Jenette M. Schwemler, PC

Termination of Maintenance is Not All About Sex

Filed in Divorce, on March 24, 2022

Many clients ask me if they can start dating while still receiving maintenance from their former spouse. The answer is yes, as long as you don’t “cohabitate” with your significant other “on a resident, continuing, conjugal basis.” But what does “cohabitate” really mean? The statute does not provide a definition. What does “resident, continuing, conjugal basis” mean? Again, the statute does not define what this phrase means. For all of these terms, we look to case law for the meaning. The good news is that if you take your dating relationship to a sexual level (for purposes of this article, I refer to this as an intimate dating relationship), your maintenance will not automatically be terminated.

The court will look to whether a de facto marriage relationship exists. Usually, it starts with an analysis of six factors, which are: 1) the length of the relationship, 2) the amount of time the couple spends together, 3) the types of activities the couple engages in, 4) the interrelation of their personal affairs (sharing expenses is a major red flag there is a de facto marriage relationship), 5) whether the couple vacations together and 6) whether the couple spends holidays together. But the court will not simply check off boxes on this list of de facto marriage factors. It will look to the totality of circumstances in determining whether the relationship acts practically and economically as a marriage. It will focus on whether there is a deeper level of commitment or an intended permanence in the relationship. It will look to whether the couple looks to one another for support. Support can be defined as love and/or money.

Courts have joined the 21st century in realizing that not every intimate dating relationship is a de facto marriage. In fact, if we examine the six factors, in many cases, these factors are present in an intimate dating relationship. Thus, an intimate dating relationship alone will not be considered a de facto marriage. There must be other factors present in addition to intimacy. Indeed, one Illinois case held that where the male partner was incapable of intimacy (he was impotent), there still could be a de facto marriage if other factors were present. But, make no mistake, intimacy IS an important factor a court will consider, among others.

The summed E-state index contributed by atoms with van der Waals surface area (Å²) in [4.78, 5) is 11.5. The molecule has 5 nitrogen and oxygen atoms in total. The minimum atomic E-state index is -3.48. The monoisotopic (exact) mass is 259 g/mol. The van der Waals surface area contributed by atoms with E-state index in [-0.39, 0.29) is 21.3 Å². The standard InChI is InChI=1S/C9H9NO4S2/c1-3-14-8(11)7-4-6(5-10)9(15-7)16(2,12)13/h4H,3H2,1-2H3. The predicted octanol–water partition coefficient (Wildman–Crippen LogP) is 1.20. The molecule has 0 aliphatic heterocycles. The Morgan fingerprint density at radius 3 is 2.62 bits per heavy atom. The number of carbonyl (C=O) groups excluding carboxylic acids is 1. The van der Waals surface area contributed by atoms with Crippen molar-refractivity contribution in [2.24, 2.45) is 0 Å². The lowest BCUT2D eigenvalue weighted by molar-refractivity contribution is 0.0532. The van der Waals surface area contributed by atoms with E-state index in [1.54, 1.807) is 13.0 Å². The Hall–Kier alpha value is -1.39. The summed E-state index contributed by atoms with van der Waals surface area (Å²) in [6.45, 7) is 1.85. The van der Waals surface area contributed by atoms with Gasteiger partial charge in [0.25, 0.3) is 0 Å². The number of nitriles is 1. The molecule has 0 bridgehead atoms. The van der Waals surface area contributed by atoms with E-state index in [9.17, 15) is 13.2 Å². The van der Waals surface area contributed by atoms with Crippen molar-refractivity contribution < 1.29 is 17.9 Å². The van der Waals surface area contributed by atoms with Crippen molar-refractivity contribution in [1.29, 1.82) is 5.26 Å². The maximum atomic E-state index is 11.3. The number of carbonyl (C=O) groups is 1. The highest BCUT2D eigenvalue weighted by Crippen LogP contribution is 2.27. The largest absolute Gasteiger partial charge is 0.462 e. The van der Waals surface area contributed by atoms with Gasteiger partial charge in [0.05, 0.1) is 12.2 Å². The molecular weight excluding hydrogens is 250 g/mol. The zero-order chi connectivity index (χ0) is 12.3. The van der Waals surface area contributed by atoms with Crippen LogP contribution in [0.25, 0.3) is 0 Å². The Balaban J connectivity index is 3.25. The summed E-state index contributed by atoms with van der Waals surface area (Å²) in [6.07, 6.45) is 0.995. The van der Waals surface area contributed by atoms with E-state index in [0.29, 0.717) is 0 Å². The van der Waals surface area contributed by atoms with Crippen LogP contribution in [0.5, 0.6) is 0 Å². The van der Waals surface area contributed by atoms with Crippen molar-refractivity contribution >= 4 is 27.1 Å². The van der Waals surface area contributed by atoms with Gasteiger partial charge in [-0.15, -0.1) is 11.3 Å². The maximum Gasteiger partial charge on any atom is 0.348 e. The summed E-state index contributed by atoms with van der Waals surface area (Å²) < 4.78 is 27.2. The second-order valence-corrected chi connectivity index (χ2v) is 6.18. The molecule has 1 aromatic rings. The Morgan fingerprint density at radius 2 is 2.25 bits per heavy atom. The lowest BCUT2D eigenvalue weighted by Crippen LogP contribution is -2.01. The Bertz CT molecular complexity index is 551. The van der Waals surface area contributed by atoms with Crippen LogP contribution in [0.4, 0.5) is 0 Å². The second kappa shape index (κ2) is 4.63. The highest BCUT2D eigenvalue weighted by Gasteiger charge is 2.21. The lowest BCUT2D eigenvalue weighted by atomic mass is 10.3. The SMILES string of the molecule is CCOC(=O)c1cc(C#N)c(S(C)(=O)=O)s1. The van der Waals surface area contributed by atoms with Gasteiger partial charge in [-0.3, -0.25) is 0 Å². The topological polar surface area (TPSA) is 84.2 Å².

So what is the bottom line? I can give a list of things not to do to keep your maintenance while dating, but THIS SHOULD NOT BE INTERPRETED AS LEGAL ADVICE. Here it is:

Don’t put your significant other’s name on your bank account
Don’t put your name on your significant other’s bank account
Don’t name your significant other as a beneficiary to your financial accounts
Don’t be the beneficiary of your significant other’s financial accounts
Don’t share expenses – make a paper trail showing each of you pays your own
Don’t think you can hide sharing expenses by paying with cash
Don’t live together (if you do, don’t share expenses – make a paper trail)
Don’t give your partner absolute and/or unsupervised access to your home
Don’t own joint property together
Don’t include your significant other in your estate plan
Don’t be included in your significant other’s estate plan
Don’t post as being a couple on social media
Don’t bring your significant other to your doctor’s appointments
Don’t go to your significant other’s doctor’s appointments
Don’t bring your significant other to your children’s doctor’s appointments
Don’t go to your significant other’s children’s doctor’s appointments
Don’t bring your significant other to your children’s parent-teacher conferences
Don’t have your significant other help your children with homework
Don’t go on vacations/travel together (if you do, keep your expenses separate)
Don’t spend EVERY holiday together
Don’t send out joint holiday cards
Don’t buy your significant other expensive gifts
Don’t accept expensive gifts from your significant other
Don’t buy your significant other’s children expensive gifts
Don’t accept expensive gifts for your children that came from your significant other
Don’t receive mail at your residence for your significant other
Don’t have your mail sent to your significant other’s residence
Don’t cosign on a loan with your significant other
Don’t give your significant other a loan
Don’t receive a loan from your significant other
Don’t have your significant other call you or your children his or her family
Don’t do your significant other’s (or his or her children’s) laundry on a regular basis
Don’t share meals together on a regular basis
Don’t share a phone plan together (even if it is cheaper)
Don’t have long phone conversations with your significant other
Don’t send personal text messages to your significant other
Don’t have your significant other send personal text messages to you

This is not a list of things you can’t do forever. Just don’t do them while you are receiving maintenance. Although this is a pretty comprehensive list, it is not exhaustive. The law in this area is ever changing. Just remember, if it looks like a duck, swims like a duck, and quacks like a duck, then it’s probably a duck.

Leave a Reply

Your email address will not be published.

Contact

Law Office of Jenette M. Schwemler, PC
27764 Volo Village Road, Suite H
Lakemoor, IL 60073 MAP

Note: “House calls” and weekend appointments for initial consultations are available for a fee.
jenette@jms-attorney.com

    (815) 245-4665